There’s a fascinating scene that appears at the end of Matthew 19, in which Peter, speaking on behalf of the rest of the apostles, makes the same self-righteous claim that the “rich young ruler” made to Jesus’s face only a few moments prior. It’s this erroneous assertion by Christ’s disciples that leads him to tell, perhaps, the most intriguing and unsettling parable of the kingdom in all of Scripture.
Whether it’s seeing unsaved people prosper and succeed at everything they do, or fellow-Christians get all the opportunities, accolades, and limelight, sometimes it just seems as if you’re always dealt the short straw. Why would God let his chosen people suffer and struggle and endure such travesties while those who are in love with debauchery and depravity thrive and find abundant success? This isn’t fair! But once those words have gone heavenward we stand on dangerous ground.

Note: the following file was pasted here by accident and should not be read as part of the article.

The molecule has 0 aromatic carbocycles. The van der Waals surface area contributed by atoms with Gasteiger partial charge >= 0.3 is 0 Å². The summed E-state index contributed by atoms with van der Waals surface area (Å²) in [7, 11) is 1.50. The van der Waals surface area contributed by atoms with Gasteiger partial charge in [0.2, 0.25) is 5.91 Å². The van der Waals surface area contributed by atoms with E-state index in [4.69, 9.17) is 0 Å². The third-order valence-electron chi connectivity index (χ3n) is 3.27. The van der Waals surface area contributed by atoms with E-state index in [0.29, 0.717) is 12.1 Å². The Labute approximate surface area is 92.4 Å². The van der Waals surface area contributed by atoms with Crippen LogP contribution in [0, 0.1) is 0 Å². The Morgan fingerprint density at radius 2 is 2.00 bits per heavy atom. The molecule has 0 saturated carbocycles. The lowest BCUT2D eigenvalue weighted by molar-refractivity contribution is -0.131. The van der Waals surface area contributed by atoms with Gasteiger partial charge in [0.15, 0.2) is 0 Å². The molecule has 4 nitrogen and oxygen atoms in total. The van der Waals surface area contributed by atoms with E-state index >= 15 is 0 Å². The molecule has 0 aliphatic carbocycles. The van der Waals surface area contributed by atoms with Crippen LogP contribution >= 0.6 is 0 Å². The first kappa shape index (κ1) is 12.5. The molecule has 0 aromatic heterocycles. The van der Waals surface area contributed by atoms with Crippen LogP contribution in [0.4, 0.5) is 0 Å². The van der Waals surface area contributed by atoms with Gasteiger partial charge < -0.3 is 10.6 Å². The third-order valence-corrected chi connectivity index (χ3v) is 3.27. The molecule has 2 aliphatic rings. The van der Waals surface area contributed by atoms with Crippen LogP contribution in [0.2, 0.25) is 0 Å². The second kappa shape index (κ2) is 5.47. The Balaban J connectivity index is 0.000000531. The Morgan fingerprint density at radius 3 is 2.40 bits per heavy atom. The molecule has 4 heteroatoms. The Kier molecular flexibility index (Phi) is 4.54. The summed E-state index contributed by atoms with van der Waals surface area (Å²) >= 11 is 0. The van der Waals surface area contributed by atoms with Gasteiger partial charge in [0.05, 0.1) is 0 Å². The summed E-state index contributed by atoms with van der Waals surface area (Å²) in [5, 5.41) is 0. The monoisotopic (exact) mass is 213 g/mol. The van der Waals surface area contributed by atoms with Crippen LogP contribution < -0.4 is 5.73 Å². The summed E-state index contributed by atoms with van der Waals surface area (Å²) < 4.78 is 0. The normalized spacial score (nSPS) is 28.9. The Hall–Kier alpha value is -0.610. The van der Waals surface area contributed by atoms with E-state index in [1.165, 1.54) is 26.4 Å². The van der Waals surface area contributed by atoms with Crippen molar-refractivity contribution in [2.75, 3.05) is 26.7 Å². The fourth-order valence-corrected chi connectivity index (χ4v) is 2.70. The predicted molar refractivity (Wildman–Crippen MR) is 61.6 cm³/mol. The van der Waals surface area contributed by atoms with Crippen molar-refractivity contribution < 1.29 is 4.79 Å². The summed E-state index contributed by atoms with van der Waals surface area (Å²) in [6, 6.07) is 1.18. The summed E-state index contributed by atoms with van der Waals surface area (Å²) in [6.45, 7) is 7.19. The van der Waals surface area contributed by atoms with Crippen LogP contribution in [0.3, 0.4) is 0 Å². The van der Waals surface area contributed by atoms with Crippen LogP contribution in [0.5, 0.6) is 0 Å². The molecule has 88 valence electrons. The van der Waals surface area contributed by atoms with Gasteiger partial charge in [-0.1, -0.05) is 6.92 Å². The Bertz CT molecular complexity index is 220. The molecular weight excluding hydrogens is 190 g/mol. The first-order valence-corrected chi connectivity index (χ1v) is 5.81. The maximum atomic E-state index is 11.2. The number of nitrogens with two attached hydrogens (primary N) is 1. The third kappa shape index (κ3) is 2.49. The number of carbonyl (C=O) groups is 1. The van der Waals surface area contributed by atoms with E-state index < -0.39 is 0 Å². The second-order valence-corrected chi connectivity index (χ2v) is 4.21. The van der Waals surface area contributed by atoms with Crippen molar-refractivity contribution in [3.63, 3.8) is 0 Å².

There are some stories in the Bible that are so perplexing that it makes you wonder why they were ever uttered by our Lord in the first place. I think there’s no better example of this than the parable of “The Workers in the Vineyard” from Matthew 20. The tale at first feels incredibly unbiblical and opposite of Jesus’s penchant for justice. But, another glance at this story reveals it to be another grandiose expose of grace.
When it comes down to it, there’s no such thing as a “balanced” version of grace. The moment you try to temper grace you render it impotent — trying to cage grace is to make it powerless and ineffectual. The reality of God’s grace for us is that it’s not only unconditional, it’s illimitable and uncontrollable.